The negligent kayaker if sued personally would need to rely on his/her own public liability policy. If the kayaker has no insurance but substantial assets then those assets could be under threat. Again a good reason to have your own public liability policy.
2.3 What if a member sues the Club or instructor?
2.3.1 The AC policy with Sportscover (Australia) Pty. Ltd covers the professional liability of the instructors for legal liability up to a limit of $5 million. Further, the instructors are not personally liable while acting as volunteers in the course of the Club’s activities as set out above.
2.3.2 A Club member seriously injured at a Club event and claiming that the cause of his/her injury was the Club or its instructor’s breach of its duty of care may lose his case if it can be shown that he assumed his own responsibility. The Act states there is no duty of care where the risk was obvious or inherent or a risk warning was given, or the member has waived his rights to sue by signing a waiver.
184.108.40.206 Obvious Risks. Depending on the circumstances of how the injury occurred, the Club will argue that the member voluntarily assumed his own risk for injury when participating in the event and that risk was obvious. For example, an injury caused by an attack by a shark, or capsizing on a wave or on a beach landing are obvious and/or inherent risks in kayaking. The kayaker cannot blame another if things go wrong. As sea kayaking is a dangerous recreational activity, there is no obligation on the part of the Club to make the member aware of an obvious risk.
Whether a risk is obvious is tested by what a reasonable person in the position of the injured party would consider obvious. A non obvious risk would be something akin to a hidden trap. For example, due to the large size of a group and lack of supervision, a member is left stranded mid way through a trip to fend for himself and suffers injury (unless that was subject to a risk warning that being left alone was likely to happen).
220.127.116.11 Risk Warnings. Likewise, if a risk is specifically identified by the Club for a particular event and noted as a risk warning, then the member is assumed to take on the risk when participating in that Club activity and there is no breach of the duty of care by the Club. For example a warning that ferryboats will be crossing the path and to keep well clear.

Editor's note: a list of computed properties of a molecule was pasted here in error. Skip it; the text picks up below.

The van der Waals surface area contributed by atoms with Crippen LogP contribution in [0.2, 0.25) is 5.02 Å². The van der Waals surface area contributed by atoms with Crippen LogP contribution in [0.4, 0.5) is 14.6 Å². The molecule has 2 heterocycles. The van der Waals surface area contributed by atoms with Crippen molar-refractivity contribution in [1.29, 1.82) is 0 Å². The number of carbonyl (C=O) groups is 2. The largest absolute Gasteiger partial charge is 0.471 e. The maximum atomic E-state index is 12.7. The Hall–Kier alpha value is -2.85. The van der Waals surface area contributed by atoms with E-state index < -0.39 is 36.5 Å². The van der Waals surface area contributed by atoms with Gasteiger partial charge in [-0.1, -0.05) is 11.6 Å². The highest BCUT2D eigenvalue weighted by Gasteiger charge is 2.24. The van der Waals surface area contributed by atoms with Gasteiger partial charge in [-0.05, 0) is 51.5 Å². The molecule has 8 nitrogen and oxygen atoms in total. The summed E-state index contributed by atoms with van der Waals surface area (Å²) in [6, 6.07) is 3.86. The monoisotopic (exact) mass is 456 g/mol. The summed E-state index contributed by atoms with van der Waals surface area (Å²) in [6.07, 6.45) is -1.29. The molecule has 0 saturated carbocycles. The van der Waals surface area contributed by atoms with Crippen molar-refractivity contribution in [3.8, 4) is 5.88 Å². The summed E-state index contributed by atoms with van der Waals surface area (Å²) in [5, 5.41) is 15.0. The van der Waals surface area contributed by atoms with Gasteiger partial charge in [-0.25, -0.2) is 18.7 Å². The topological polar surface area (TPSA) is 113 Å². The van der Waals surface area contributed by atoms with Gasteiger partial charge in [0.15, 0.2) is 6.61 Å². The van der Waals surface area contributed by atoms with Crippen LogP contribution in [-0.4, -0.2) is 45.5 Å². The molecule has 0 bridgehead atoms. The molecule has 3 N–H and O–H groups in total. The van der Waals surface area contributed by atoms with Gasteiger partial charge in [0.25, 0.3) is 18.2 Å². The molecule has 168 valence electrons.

Any risk warning given to members by the Club is of no effect if there is a breach by the instructors or the Club in enforcing a specific law that provides for the protection of personal safety in the conduct of that activity. For example, if a kayaker is injured when not wearing a life jacket when the specific maritime laws require life jackets (when more than 400 metres from shore) then the Club and instructor have potentially breached their duty of care to the member. The Club needs to enforce “the no life jacket- no paddle” rule.
18.104.22.168 Waivers. The Act has given further protection to the Club by upholding the use of the waivers. As a condition of participating in a Club activity, the member signs a waiver of his rights in the event of injury or damage.
Each member must sign two waivers before participating in a Club event. The AC waiver which each member signs annually when taking up or renewing membership and the individual trip waiver, signed and presented to the Club instructor when participating in a Club Trip.
The AC membership form contains the following exclusion:
“I agree that it is a term of my membership that AC is absolved from all liability however arising form injury or damage however caused (whether fatal or otherwise) arising out of my membership or participation in any AC Activity.” This includes a Club activity.
Again, the waiver will not be effective in the case of an injury caused by the Club’s breach of laws establishing specific practices or procedures for the protection of personal safety.
The Club waiver is different from the AC waiver. It states in part;
If the participant suffers personal injury (etc)…. while participating in sea kayaking…. and a cause of the injury was the negligence or breach of other obligations imposed by law, by any of the defendants, then liability is limited to:
- The amount which the insurer is obliged to pay under a liability policy taken out by the Club; or
- On the liquidation of the insurer the amount which the defendants can recover whichever is the lesser.
- If the defendants or any of them are not entitled at law to an indemnity under a liability policy for whatever reason, the liability is nil…
The Club waiver is in the writer’s opinion a “fairer”, less harsh waiver. It would be argued by an injured member who has signed both waivers that the Club’s waiver should apply in preference to the AC waiver, as the member is contracting with this Club and signs its waiver at the commencement of each trip. In the interests of clarity, the AC waiver should be modified to be consistent with the Club waiver.
It is very difficult to generalise about the outcome of a particular claim made when someone is injured while kayaking. The change in attitude of the Courts to negligence claims and amendments to the law of negligence by the Government has made it much more difficult for the injured member of the Club to receive compensation beyond the amount as set out in the personal sickness and accident policy obtained by the Club through Sports cover.
If the kayaker injures a member of the public, it is advisable for the kayaker to have public liability cover. If kayaking with the Club, the AC policy should cover you unless the policy limit has been reached or the insurer has been placed in liquidation. Happy paddling!
Michael is a solicitor. This article is for general guidance only.